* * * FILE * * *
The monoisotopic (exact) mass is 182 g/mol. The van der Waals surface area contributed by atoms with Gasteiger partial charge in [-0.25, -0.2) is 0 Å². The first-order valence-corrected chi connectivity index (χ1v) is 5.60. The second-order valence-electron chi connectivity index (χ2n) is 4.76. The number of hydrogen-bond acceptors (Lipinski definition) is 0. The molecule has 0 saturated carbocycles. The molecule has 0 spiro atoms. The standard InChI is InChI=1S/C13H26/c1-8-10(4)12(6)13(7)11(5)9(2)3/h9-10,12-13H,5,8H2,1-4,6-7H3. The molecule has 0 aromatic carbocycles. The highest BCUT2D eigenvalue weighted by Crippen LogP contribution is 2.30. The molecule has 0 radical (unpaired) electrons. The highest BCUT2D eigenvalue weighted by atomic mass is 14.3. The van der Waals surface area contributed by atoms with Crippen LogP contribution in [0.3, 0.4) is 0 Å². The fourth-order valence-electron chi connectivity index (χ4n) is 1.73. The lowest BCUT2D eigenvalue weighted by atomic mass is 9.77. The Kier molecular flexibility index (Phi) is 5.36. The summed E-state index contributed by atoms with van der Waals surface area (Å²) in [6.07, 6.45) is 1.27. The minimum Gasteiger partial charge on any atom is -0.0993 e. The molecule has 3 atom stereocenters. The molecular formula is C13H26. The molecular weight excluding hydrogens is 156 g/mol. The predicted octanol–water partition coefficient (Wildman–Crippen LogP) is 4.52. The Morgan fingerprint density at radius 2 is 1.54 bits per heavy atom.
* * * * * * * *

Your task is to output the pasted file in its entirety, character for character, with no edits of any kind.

The monoisotopic (exact) mass is 182 g/mol. The van der Waals surface area contributed by atoms with Gasteiger partial charge in [-0.25, -0.2) is 0 Å². The first-order valence-corrected chi connectivity index (χ1v) is 5.60. The second-order valence-electron chi connectivity index (χ2n) is 4.76. The number of hydrogen-bond acceptors (Lipinski definition) is 0. The molecule has 0 saturated carbocycles. The molecule has 0 spiro atoms. The standard InChI is InChI=1S/C13H26/c1-8-10(4)12(6)13(7)11(5)9(2)3/h9-10,12-13H,5,8H2,1-4,6-7H3. The molecule has 0 aromatic carbocycles. The highest BCUT2D eigenvalue weighted by Crippen LogP contribution is 2.30. The molecule has 0 radical (unpaired) electrons. The highest BCUT2D eigenvalue weighted by atomic mass is 14.3. The van der Waals surface area contributed by atoms with Crippen LogP contribution in [0.3, 0.4) is 0 Å². The fourth-order valence-electron chi connectivity index (χ4n) is 1.73. The lowest BCUT2D eigenvalue weighted by atomic mass is 9.77. The Kier molecular flexibility index (Phi) is 5.36. The summed E-state index contributed by atoms with van der Waals surface area (Å²) in [6.07, 6.45) is 1.27. The minimum Gasteiger partial charge on any atom is -0.0993 e. The molecule has 3 atom stereocenters. The molecular formula is C13H26. The molecular weight excluding hydrogens is 156 g/mol. The predicted octanol–water partition coefficient (Wildman–Crippen LogP) is 4.52. The Morgan fingerprint density at radius 2 is 1.54 bits per heavy atom.